Aggressive behavior is widely present throughout the animal kingdom and is crucial to ensure survival and reproduction. Aggressive actions serve to acquire territory, food, or mates and in defense against predators or rivals; while in some species these behaviors are involved in establishing a social hierarchy. Aggression is a complex behavior, influenced by a broad range of genetic and environmental factors. Recent studies in Drosophila provide insight into the genetic basis and control of aggression. The state of the art on aggression in Drosophila and the many opportunities provided by this model organism to unravel the genetic and neurobiological basis of aggression are reviewed.
PMCID: PMC3365836  PMID: 22513455
aggression; behavior; Drosophila; genetics; neurobiology
6.  Mutational analysis of the eyeless gene and phenotypic rescue reveal that an Intact Eyeless Protein is Necessary for normal Eye and Brain Development in Drosophila 
Developmental biology  2009;334(2):503-512.
Pax6 genes encode evolutionarily highly conserved transcription factors that are required for eye and brain development. Despite the characterization of mutations in Pax6 homologs in a range of organisms, and despite functional studies, it remains unclear what the relative importance is of the various parts of the Pax6 protein. To address this, we have studied the Drosophila Pax6 homolog eyeless. Specifically, we have generated new eyeless alleles, each with single missense mutations in one of the four domains of the protein. We show that these alleles result in abnormal eye and brain development while maintaining the OK107 eyeless GAL4 activity from which they were derived. We performed in vivo functional rescue experiments by expressing in an eyeless-specific pattern Eyeless proteins in which either the paired domain, the homeodomain, or the C-terminal domain was deleted. Rescue of the eye and brain phenotypes was only observed when full-length Eyeless was expressed, while all deletion constructs failed to rescue. These data, along with the phenotypes observed in the four newly characterized eyeless alleles, demonstrate the requirement for an intact Eyeless protein for normal Drosophila eye and brain development. They also suggest that some endogenous functions may be obscured in ectopic expression experiments.
PMCID: PMC2792711  PMID: 19666017
Eyeless; Pax6; Transcription Factor; Paired Domain; Homeodomain; Drosophila; eye; brain; development
7.  Mutations in many genes affect aggressive behavior in Drosophila melanogaster 
BMC Biology  2009;7:29.
Aggressive behavior in animals is important for survival and reproduction. Identifying the underlying genes and environmental contexts that affect aggressive behavior is important for understanding the evolutionary forces that maintain variation for aggressive behavior in natural populations, and to develop therapeutic interventions to modulate extreme levels of aggressive behavior in humans. While the role of neurotransmitters and a few other molecules in mediating and modulating levels of aggression is well established, it is likely that many additional genetic pathways remain undiscovered. Drosophila melanogaster has recently been established as an excellent model organism for studying the genetic basis of aggressive behavior. Here, we present the results of a screen of 170 Drosophila P-element insertional mutations for quantitative differences in aggressive behavior from their co-isogenic control line.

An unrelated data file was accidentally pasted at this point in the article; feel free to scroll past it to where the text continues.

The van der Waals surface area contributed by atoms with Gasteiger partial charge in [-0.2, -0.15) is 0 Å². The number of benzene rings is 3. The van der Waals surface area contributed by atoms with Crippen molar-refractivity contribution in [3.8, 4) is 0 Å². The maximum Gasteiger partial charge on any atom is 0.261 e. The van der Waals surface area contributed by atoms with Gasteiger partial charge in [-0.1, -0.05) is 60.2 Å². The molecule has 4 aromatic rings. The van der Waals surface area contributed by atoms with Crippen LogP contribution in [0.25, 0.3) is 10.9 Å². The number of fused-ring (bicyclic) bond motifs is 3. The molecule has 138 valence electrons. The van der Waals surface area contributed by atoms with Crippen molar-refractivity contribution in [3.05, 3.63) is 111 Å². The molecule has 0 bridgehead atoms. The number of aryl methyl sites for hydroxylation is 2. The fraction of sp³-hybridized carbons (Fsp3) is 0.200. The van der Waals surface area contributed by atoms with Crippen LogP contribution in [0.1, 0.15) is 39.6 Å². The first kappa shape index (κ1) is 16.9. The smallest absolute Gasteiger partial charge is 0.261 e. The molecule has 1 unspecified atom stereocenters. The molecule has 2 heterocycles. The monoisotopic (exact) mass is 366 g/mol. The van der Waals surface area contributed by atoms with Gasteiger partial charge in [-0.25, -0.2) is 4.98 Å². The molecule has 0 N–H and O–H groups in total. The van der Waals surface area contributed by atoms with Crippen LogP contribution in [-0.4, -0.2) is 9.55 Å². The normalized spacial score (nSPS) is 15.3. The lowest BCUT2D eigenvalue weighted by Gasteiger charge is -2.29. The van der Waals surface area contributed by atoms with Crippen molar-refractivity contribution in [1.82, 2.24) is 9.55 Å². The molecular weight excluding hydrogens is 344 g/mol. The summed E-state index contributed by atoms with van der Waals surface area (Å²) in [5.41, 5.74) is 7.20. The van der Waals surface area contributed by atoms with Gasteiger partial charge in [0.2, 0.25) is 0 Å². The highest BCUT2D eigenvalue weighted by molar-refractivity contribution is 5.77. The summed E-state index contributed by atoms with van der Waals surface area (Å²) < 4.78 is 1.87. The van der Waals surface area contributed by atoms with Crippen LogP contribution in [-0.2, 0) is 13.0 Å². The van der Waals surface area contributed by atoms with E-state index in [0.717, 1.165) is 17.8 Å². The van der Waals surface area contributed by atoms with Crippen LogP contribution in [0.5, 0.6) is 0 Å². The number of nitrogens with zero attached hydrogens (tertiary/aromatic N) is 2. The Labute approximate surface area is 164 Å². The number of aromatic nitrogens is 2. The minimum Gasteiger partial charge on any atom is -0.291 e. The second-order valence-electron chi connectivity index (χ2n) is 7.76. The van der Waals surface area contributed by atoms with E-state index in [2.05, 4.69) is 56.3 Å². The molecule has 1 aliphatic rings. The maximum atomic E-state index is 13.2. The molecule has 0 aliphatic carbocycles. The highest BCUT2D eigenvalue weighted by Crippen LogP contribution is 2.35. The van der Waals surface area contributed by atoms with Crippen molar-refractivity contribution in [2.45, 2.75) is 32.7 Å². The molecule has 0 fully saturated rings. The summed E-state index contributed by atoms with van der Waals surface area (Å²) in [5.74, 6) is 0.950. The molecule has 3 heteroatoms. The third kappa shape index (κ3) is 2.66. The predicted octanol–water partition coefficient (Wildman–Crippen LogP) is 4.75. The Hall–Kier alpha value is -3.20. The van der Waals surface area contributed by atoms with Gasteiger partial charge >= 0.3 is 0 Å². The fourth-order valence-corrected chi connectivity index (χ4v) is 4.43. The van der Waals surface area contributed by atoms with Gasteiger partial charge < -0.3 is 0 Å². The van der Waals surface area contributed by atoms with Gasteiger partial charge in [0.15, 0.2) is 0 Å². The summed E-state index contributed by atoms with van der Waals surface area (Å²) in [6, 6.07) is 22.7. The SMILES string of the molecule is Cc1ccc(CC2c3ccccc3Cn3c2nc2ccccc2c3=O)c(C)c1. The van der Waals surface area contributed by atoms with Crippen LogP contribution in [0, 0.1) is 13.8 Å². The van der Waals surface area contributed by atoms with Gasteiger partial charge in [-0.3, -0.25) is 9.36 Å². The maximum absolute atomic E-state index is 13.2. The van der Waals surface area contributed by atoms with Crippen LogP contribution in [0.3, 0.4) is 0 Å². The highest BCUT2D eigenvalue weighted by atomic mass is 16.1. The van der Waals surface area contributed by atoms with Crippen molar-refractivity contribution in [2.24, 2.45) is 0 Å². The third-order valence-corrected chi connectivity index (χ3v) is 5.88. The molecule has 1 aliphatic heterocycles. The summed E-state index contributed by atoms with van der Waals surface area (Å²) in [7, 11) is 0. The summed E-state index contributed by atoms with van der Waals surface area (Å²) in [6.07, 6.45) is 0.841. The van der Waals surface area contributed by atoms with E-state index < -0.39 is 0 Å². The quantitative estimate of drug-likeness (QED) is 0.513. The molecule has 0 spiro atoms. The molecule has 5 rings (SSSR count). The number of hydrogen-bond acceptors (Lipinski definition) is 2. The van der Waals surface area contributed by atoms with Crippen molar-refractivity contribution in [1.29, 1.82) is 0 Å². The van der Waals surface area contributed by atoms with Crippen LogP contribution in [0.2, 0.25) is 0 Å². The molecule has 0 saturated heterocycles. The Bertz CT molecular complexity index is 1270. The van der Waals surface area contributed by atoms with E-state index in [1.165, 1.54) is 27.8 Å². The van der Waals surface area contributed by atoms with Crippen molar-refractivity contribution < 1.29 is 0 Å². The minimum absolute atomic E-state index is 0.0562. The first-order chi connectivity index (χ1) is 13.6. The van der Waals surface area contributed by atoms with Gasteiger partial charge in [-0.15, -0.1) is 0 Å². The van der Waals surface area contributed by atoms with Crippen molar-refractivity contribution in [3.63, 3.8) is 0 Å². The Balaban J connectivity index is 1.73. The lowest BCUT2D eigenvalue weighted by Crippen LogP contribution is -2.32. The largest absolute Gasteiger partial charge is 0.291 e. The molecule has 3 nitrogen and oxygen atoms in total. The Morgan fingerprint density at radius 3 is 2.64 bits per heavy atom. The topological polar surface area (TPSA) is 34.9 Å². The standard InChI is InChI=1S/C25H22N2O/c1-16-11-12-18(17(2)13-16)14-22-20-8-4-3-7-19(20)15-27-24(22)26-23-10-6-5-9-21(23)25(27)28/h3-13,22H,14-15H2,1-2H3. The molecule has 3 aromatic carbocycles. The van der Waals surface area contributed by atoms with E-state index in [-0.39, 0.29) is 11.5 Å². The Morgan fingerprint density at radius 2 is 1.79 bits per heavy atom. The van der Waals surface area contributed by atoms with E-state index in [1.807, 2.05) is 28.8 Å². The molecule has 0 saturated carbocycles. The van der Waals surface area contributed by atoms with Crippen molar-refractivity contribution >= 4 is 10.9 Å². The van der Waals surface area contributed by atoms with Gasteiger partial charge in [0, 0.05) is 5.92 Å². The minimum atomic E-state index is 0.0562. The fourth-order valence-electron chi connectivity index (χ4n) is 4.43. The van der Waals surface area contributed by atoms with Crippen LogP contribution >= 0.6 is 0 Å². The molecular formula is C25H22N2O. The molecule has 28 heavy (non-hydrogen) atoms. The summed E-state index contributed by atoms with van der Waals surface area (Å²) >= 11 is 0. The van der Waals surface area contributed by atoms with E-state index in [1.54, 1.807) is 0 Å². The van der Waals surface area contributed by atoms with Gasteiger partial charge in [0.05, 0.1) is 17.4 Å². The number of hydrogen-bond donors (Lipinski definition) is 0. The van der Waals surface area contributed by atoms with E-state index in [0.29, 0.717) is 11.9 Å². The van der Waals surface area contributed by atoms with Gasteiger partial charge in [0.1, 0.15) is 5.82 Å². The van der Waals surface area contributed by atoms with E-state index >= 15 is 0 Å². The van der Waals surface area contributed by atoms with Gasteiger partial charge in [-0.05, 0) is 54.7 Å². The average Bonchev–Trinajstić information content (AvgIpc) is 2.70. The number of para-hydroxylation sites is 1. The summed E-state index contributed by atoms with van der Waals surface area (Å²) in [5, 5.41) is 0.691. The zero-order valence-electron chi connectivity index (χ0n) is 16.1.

We identified 59 mutations in 57 genes that affect aggressive behavior, none of which had been previously implicated to affect aggression. Thirty-two of these mutants exhibited increased aggression, while 27 lines were less aggressive than the control. Many of the genes affect the development and function of the nervous system, and are thus plausibly relevant to the execution of complex behaviors. Others affect basic cellular and metabolic processes, or are mutations in computationally predicted genes for which aggressive behavior is the first biological annotation. Most of the mutations had pleiotropic effects on other complex traits. We characterized nine of these mutations in greater detail by assessing transcript levels throughout development, morphological changes in the mushroom bodies, and restoration of control levels of aggression in revertant alleles. All of the P-element insertions affected the tagged genes, and had pleiotropic effects on brain morphology.
This study reveals that many more genes than previously suspected affect aggressive behavior, and that these genes have widespread pleiotropic effects. Given the conservation of aggressive behavior among different animal species, these are novel candidate genes for future study in other animals, including humans.
PMCID: PMC2707370  PMID: 19519879
8.  Aberrant lysosomal carbohydrate storage accompanies endocytic defects and neurodegeneration in Drosophila benchwarmer 
The Journal of Cell Biology  2005;170(1):127-139.
Lysosomal storage is the most common cause of neurodegenerative brain disease in preadulthood. However, the underlying cellular mechanisms that lead to neuronal dysfunction are unknown. Here, we report that loss of Drosophila benchwarmer (bnch), a predicted lysosomal sugar carrier, leads to carbohydrate storage in yolk spheres during oogenesis and results in widespread accumulation of enlarged lysosomal and late endosomal inclusions. At the bnch larval neuromuscular junction, we observe similar inclusions and find defects in synaptic vesicle recycling at the level of endocytosis. In addition, loss of bnch slows endosome-to-lysosome trafficking in larval garland cells. In adult bnch flies, we observe age-dependent synaptic dysfunction and neuronal degeneration. Finally, we find that loss of bnch strongly enhances tau neurotoxicity in a dose-dependent manner. We hypothesize that, in bnch, defective lysosomal carbohydrate efflux leads to endocytic defects with functional consequences in synaptic strength, neuronal viability, and tau neurotoxicity.
PMCID: PMC2171373  PMID: 15998804

Results 1-8 (8)